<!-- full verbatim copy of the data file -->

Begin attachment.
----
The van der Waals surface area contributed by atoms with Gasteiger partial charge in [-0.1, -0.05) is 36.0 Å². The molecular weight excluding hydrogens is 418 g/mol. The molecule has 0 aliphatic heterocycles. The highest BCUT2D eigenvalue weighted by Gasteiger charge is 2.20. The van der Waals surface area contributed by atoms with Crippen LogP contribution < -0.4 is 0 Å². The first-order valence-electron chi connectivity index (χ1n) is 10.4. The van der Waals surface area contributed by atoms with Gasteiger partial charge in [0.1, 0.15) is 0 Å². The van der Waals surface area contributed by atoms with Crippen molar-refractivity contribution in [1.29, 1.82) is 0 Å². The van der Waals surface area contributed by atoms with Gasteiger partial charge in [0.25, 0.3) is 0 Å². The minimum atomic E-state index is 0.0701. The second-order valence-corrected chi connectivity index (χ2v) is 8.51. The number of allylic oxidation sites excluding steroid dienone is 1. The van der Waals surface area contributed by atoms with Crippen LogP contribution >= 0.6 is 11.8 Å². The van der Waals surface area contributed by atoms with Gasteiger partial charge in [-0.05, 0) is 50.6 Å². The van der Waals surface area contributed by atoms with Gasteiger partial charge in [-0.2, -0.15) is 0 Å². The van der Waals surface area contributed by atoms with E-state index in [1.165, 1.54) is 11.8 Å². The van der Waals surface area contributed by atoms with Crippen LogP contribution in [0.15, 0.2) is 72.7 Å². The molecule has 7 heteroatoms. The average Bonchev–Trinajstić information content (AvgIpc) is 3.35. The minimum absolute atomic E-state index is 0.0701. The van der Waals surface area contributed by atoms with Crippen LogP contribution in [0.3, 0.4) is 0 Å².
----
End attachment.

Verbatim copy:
The van der Waals surface area contributed by atoms with Gasteiger partial charge in [-0.1, -0.05) is 36.0 Å². The molecular weight excluding hydrogens is 418 g/mol. The molecule has 0 aliphatic heterocycles. The highest BCUT2D eigenvalue weighted by Gasteiger charge is 2.20. The van der Waals surface area contributed by atoms with Crippen LogP contribution < -0.4 is 0 Å². The first-order valence-electron chi connectivity index (χ1n) is 10.4. The van der Waals surface area contributed by atoms with Gasteiger partial charge in [0.1, 0.15) is 0 Å². The van der Waals surface area contributed by atoms with Crippen molar-refractivity contribution in [1.29, 1.82) is 0 Å². The van der Waals surface area contributed by atoms with Gasteiger partial charge in [0.25, 0.3) is 0 Å². The minimum atomic E-state index is 0.0701. The second-order valence-corrected chi connectivity index (χ2v) is 8.51. The number of allylic oxidation sites excluding steroid dienone is 1. The van der Waals surface area contributed by atoms with Crippen LogP contribution >= 0.6 is 11.8 Å². The van der Waals surface area contributed by atoms with Gasteiger partial charge in [-0.05, 0) is 50.6 Å². The van der Waals surface area contributed by atoms with Gasteiger partial charge in [-0.2, -0.15) is 0 Å². The van der Waals surface area contributed by atoms with E-state index in [1.165, 1.54) is 11.8 Å². The van der Waals surface area contributed by atoms with Crippen LogP contribution in [0.15, 0.2) is 72.7 Å². The molecule has 7 heteroatoms. The average Bonchev–Trinajstić information content (AvgIpc) is 3.35. The minimum absolute atomic E-state index is 0.0701. The van der Waals surface area contributed by atoms with Crippen LogP contribution in [0.3, 0.4) is 0 Å².